- Not to be confused with Zogam (a.k.a. Zoram), the traditional home of the Zomi in Burma, India and Bangladesh.
||This article improperly uses one or more religious texts as primary sources without referring to secondary sources that critically analyze them. (October 2011)|
Zoram¹ was the servant of Laban, a wealthy inhabitant of Jerusalem. According to First Nephi, Zoram led Nephi, disguised as Laban, into Laban's treasury. Nephi, speaking "in the voice of Laban" (1 Nephi 4:20) commanded Zoram to take the brass plates containing "a record of the Jews" (1 Nephi 3:3) to his brethren. Zoram, "supposing that [he] spake of the brethren of the church" (1 Nephi 4:26) took the plates and carried them to where Nephi's brothers were waiting. When he discovered the truth, Zoram was frightened, so Nephi promised to spare his life if Zoram swore allegiance to them (1 Nephi 4:32), and was permitted to accompany Nephi and his brethren.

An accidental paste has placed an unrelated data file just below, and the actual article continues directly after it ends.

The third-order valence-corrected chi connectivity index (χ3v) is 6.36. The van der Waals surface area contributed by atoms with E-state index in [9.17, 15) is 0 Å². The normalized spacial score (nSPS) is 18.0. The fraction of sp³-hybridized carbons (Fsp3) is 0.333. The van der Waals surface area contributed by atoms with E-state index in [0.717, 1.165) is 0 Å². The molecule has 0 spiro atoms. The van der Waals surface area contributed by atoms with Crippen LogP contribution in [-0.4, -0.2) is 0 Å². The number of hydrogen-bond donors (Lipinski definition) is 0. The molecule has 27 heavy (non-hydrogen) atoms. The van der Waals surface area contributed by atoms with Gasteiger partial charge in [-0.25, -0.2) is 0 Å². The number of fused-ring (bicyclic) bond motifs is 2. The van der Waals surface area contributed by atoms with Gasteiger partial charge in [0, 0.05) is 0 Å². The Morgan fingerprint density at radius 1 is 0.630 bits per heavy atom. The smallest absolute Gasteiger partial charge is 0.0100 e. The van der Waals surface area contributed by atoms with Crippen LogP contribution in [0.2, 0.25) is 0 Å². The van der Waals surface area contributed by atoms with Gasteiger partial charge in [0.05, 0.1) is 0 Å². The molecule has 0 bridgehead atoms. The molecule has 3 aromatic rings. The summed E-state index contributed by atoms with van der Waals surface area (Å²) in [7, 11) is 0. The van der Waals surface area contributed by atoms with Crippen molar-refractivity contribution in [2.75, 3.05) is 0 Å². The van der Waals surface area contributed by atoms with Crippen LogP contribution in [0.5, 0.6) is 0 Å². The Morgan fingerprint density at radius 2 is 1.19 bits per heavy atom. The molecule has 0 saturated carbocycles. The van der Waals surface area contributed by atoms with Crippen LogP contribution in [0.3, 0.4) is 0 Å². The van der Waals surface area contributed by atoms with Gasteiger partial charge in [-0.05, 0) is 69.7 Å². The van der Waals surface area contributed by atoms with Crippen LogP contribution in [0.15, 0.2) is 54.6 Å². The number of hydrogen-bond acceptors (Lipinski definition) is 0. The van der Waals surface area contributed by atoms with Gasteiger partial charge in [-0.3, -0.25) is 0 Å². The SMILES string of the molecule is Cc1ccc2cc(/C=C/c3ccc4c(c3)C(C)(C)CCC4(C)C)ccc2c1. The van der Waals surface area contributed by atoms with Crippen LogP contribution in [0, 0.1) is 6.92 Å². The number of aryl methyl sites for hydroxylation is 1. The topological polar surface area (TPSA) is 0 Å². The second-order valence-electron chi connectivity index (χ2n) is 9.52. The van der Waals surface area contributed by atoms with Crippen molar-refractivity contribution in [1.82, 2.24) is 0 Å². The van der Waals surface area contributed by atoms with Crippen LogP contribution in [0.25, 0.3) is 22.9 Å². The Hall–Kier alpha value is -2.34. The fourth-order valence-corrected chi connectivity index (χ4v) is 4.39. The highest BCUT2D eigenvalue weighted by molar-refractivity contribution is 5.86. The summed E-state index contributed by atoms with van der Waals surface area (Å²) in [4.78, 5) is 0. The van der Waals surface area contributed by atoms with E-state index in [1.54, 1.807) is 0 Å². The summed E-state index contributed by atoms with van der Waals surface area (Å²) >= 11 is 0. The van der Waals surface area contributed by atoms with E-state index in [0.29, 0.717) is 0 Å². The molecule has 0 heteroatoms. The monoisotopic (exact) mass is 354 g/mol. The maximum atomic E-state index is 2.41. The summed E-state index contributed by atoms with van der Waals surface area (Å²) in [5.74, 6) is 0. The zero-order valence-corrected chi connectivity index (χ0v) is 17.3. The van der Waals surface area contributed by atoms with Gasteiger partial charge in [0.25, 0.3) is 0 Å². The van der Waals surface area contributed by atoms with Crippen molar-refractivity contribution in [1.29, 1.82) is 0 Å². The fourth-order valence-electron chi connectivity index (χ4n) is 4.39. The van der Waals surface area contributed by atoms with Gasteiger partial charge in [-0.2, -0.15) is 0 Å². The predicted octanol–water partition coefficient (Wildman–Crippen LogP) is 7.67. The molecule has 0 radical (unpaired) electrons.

Zoram² was a chief captain of the Nephite army, mentioned in only two verses in the Book of Mormon (Alma 16:5, 7). He sought the guidance of Alma, the high priest, in locating Nephites that had been captured by the Lamanites, his son Lehi joining him. He also won a victory over the Lamanites after crossing the river Sidon. (Alma 16:7)
Alma, son of Alma
|Nephite military leader
the 11th-18th years of the reign of the judges, or 81-74 BC
Zoram³ was a Nephite apostate, mentioned only briefly (Alma 30:59, Alma 31:1), but notable as the leader of the Zoramites, an apostate group. In reaction to the possibility of his people joining the Lamanites (Alma 31:4), Alma the younger led a missionary effort to bring back the people (Alma 31:5-7). Zoram was cited for leading the people to bow down to idols (Alma 31:1).
||This article has an unclear citation style. (September 2009)|